Polar Bear Baby Boom Occurring in Eastern Arctic, Will Media Notice?

May 11th, 2007 2:42 PM

This one is really too funny, folks, and definitely requires all potables, combustibles, and sharp objects be properly stowed (grateful and humorous h/t to NBer dscott).

Despite all the carping and whining by folks like soon-to-be-Dr. Al Gore and his not so merry band of sycophant devotees about global warming killing polar bears, there is actually a baby boom occurring in this species in Canada’s eastern Arctic.

As marvelously reported May 3 by the Christian Science Monitor (emphasis added throughout):

Polar bears are the poster animals of global warming. The image of a polar bear floating on an ice floe is one of the most dramatic visual statements in the fight against rising temperatures in the Arctic.

But global warming is not killing the polar bears of Canada's eastern Arctic, according to one ongoing study. Scheduled for release next year, it says the number of polar bears in the Davis Strait area of Canada's eastern Arctic – one of 19 polar bear populations worldwide – has grown to 2,100, up from 850 in the mid-1980s.

For those keeping score, that’s an almost 150 percent increase in two decades.

The article continued:

"There aren't just a few more bears. There are a ... lot more bears," biologist Mitchell Taylor told the Nunatsiaq News of Iqaluit in the Arctic territory of Nunavut. Earlier, in a long telephone conversation, Dr. Taylor explained his conviction that threats to polar bears from global warming are exaggerated and that their numbers are increasing. He has studied the animals for the Nunavut government for two decades.

Hmmm. So, a local biologist that has studied polar bears for two decades says their population is increasing. How marvelous.

Similarly delicious was how the Monitor took issue with the now famous picture of polar bears floating on an ice floe:

The study by Taylor and his team has received widespread media coverage in Canada, shaking the image of the polar bear as endangered. There are even questions about the famous photograph of a polar bear adrift on what looks like an isolated and melting ice floe. Even scientists who firmly believe that the bears are under threat from climate change say the picture doesn't tell the whole truth.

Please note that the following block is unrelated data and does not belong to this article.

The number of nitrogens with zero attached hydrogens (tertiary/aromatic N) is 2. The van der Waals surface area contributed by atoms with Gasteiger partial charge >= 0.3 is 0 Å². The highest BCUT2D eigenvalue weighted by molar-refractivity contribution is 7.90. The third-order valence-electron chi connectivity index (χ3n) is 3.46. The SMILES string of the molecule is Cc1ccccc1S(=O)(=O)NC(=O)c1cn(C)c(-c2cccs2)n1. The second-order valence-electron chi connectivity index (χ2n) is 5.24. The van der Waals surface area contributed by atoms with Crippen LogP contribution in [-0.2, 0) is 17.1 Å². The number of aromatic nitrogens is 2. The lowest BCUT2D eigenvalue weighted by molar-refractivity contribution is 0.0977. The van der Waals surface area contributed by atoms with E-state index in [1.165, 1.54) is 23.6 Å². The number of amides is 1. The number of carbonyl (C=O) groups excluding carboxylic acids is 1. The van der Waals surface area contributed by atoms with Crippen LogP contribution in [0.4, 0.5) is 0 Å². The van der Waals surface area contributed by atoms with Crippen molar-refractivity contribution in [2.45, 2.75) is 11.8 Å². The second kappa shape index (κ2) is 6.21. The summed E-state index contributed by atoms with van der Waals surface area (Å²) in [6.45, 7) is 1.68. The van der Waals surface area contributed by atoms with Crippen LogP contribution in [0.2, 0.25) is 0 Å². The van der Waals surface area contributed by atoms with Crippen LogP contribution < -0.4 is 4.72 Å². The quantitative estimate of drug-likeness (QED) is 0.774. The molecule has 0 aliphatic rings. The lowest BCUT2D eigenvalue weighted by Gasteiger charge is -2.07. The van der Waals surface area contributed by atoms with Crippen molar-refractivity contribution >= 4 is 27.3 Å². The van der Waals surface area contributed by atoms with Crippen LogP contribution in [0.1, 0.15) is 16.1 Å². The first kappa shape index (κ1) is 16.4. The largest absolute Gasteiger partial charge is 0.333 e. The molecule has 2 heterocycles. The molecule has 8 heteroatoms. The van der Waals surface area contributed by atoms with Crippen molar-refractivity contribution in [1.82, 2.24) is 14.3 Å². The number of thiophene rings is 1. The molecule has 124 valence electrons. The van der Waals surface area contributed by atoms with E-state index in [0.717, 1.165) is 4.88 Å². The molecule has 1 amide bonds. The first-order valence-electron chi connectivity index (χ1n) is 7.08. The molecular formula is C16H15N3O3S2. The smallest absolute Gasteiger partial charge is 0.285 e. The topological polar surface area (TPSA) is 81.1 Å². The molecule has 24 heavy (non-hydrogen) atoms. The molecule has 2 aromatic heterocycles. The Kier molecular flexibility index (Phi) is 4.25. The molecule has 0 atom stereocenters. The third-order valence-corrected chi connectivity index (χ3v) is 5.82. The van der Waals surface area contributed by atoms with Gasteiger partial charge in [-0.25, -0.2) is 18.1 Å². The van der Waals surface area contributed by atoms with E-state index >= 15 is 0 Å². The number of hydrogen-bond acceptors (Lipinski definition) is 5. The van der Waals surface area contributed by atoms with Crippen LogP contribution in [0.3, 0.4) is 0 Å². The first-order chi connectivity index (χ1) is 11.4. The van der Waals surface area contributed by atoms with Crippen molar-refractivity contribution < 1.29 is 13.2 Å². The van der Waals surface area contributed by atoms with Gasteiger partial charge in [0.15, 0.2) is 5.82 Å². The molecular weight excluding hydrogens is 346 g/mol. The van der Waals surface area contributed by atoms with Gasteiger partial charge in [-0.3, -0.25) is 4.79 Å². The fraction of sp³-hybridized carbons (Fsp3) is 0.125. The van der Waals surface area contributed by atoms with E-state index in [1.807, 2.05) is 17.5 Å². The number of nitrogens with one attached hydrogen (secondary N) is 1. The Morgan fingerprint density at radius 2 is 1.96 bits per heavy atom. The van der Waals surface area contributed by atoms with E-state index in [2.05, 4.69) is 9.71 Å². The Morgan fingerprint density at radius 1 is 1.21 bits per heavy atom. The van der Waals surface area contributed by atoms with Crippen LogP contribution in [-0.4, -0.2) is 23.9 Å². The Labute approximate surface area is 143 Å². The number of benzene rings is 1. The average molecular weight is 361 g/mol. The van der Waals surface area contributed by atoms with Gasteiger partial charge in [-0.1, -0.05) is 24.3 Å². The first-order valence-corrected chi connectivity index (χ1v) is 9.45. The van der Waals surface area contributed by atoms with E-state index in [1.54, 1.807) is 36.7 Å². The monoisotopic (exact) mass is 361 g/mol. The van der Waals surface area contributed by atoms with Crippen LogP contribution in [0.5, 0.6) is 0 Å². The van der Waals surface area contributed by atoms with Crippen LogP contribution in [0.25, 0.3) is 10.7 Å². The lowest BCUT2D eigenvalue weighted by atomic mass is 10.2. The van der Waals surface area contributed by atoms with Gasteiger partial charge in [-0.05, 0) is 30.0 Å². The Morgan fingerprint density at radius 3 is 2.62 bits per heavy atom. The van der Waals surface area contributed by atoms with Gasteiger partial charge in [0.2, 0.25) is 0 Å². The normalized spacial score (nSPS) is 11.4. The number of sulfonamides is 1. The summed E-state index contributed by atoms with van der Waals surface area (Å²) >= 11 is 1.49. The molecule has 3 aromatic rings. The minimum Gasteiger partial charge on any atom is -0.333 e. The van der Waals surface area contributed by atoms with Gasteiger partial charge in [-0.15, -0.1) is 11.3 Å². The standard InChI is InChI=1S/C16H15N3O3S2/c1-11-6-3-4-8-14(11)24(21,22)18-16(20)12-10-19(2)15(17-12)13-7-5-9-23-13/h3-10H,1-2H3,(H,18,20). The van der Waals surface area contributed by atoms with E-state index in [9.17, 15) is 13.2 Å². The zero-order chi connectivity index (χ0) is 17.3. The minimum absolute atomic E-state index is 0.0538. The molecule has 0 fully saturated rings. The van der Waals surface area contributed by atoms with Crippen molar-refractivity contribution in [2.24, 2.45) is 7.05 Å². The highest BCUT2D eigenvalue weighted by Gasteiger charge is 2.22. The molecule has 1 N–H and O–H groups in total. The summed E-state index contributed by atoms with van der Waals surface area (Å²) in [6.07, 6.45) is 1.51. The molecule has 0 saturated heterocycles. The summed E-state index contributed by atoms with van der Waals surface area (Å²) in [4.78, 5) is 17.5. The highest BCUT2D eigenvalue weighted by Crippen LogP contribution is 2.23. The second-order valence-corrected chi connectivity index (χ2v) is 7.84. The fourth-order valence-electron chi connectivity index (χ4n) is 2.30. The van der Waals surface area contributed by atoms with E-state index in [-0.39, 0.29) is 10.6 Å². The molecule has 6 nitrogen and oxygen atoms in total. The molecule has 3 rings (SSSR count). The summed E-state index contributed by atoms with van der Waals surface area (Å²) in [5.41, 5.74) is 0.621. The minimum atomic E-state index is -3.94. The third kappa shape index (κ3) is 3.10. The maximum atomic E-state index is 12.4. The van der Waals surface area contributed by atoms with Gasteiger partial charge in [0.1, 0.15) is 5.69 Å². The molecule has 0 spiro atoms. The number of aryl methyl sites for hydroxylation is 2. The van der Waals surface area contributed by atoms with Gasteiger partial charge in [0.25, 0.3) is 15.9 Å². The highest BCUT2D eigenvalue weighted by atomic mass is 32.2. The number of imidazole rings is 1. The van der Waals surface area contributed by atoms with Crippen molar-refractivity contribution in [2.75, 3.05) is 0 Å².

Polar bears often travel on ice floes, and they can swim "easily" in open water for 60 miles, according to [Andrew Derocher of the World Conservation Union]. "Bears will often hang out on glacier ice or large pieces of multiyear ice. To me that picture looked a little fudged," he says. "But some colleagues of mine said it was legit."

Finally, the Monitor addressed what people who actually live in the Arctic are saying about the polar bear population:

Inuit hunters make their own estimates of the polar bear population based on the number of animals they encounter on their travels. Taylor says scientists have ignored the anecdotal evidence of the Inuit, who say bear numbers were rising. Inuits also report more polar bears wandering into their towns and villages, where they are a threat to children.

"I'm pretty sure the numbers [of polar bears] are climbing," says Pitselak Pudlat, an Inuit hunter and manager of the Aiviq Hunters and Trappers Organization at Cape Dorset, Baffin Island. "During the winter there were polar bears coming into town." His community is north of the bear population studied by Taylor.

Why should we care what he or the Nunavut biologist say when people in Hollywood like Leonardo DiCaprio, Sheryl Crow, and Laurie David say otherwise?